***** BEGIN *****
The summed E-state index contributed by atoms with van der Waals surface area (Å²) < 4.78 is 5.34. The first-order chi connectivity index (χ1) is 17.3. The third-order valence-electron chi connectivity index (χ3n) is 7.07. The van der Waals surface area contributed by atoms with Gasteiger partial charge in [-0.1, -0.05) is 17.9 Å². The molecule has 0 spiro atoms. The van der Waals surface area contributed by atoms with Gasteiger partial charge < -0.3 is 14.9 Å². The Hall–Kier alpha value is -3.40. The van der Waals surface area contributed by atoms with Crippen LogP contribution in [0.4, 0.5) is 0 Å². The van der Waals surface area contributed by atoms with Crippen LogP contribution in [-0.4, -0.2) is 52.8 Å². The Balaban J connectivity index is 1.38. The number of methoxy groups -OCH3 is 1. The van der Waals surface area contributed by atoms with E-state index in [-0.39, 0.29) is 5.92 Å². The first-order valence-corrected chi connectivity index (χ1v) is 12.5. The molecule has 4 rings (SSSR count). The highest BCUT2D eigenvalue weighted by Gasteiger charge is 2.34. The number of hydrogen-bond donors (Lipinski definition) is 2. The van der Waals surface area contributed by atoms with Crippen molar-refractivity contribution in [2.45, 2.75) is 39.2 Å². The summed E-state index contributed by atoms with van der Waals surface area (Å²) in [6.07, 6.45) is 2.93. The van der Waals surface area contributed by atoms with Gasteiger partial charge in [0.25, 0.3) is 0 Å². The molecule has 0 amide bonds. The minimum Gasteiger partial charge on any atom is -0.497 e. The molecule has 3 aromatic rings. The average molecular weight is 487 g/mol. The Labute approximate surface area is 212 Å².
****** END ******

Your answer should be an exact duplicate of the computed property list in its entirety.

The summed E-state index contributed by atoms with van der Waals surface area (Å²) < 4.78 is 5.34. The first-order chi connectivity index (χ1) is 17.3. The third-order valence-electron chi connectivity index (χ3n) is 7.07. The van der Waals surface area contributed by atoms with Gasteiger partial charge in [-0.1, -0.05) is 17.9 Å². The molecule has 0 spiro atoms. The van der Waals surface area contributed by atoms with Gasteiger partial charge < -0.3 is 14.9 Å². The Hall–Kier alpha value is -3.40. The van der Waals surface area contributed by atoms with Crippen LogP contribution in [0.4, 0.5) is 0 Å². The van der Waals surface area contributed by atoms with Crippen LogP contribution in [-0.4, -0.2) is 52.8 Å². The Balaban J connectivity index is 1.38. The number of methoxy groups -OCH3 is 1. The van der Waals surface area contributed by atoms with E-state index in [-0.39, 0.29) is 5.92 Å². The first-order valence-corrected chi connectivity index (χ1v) is 12.5. The molecule has 4 rings (SSSR count). The highest BCUT2D eigenvalue weighted by Gasteiger charge is 2.34. The number of hydrogen-bond donors (Lipinski definition) is 2. The van der Waals surface area contributed by atoms with Crippen molar-refractivity contribution in [2.45, 2.75) is 39.2 Å². The summed E-state index contributed by atoms with van der Waals surface area (Å²) in [6.07, 6.45) is 2.93. The van der Waals surface area contributed by atoms with Gasteiger partial charge in [0.25, 0.3) is 0 Å². The molecule has 0 amide bonds. The minimum Gasteiger partial charge on any atom is -0.497 e. The molecule has 3 aromatic rings. The average molecular weight is 487 g/mol. The Labute approximate surface area is 212 Å².